13), and Plaintiff replied on March 7, 2017 (Doc. 14). In
response to Plaintiff's request, the Court held oral
argument on March 28, 2017. (See Doc. 20).
Relevant Hearing Testimony
the hearing before the ALJ, Plaintiff testified that she had
worked as a “heavy handler of packages. . . .”
(Doc. 11-2, Tr. 47 at PAGEID #: 89). She indicated that
“[m]ost of [her] jobs were labor-like jobs, ”
which involved dealing with trays of mail, pulling carts, and
shipping. (Id.). However, for three years, she
worked at a “sit-down job” doing
“correspondence-type work.” (Id., Tr. 48
at PAGEID #: 90). As to her mental health, Plaintiff
testified that she has difficulty with her memory, which has
worsened over time. (Id., Tr. 61 at PAGEID #: 103).
Richard Oestreich testified as the vocational expert
(“VE”). (Id., Tr. 69 at PAGEID #: 111).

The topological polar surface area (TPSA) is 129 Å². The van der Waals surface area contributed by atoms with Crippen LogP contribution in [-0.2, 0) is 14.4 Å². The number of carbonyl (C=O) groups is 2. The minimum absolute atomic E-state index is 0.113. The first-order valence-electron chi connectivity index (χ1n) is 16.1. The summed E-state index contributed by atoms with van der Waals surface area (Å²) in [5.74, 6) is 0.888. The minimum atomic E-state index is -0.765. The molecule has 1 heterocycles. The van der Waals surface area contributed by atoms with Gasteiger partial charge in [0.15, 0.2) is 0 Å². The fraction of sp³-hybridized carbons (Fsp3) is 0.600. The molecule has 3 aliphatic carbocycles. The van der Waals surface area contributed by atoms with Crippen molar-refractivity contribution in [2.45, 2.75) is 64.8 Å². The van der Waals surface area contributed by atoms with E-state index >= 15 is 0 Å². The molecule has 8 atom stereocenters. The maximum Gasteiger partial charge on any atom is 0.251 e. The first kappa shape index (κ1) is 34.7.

He stated that Plaintiff had past relevant work as a shipping
and receiving clerk (SVP 5, skilled and medium), and as a
mail sorter (SVP 2, sedentary and unskilled). (Id.,
Tr. 70-71 at PAGEID #: 112-13).
first asked if an individual with Plaintiff's residual
functional capacity (“RFC”) could perform past
relevant work as a shipping and receiving clerk or as a mail
sorter, he responded “I don't think so.”
(Id., Tr. 72 at PAGEID #: 114). He elaborated that
she could not perform such work because “there's
too much verbal in both . . . it's about understanding
the words and being able to find out from someone else what
the words might mean.” (Id.). However, when
the ALJ clarified that the communication limitation she
proposed related to “the ability to actually speak,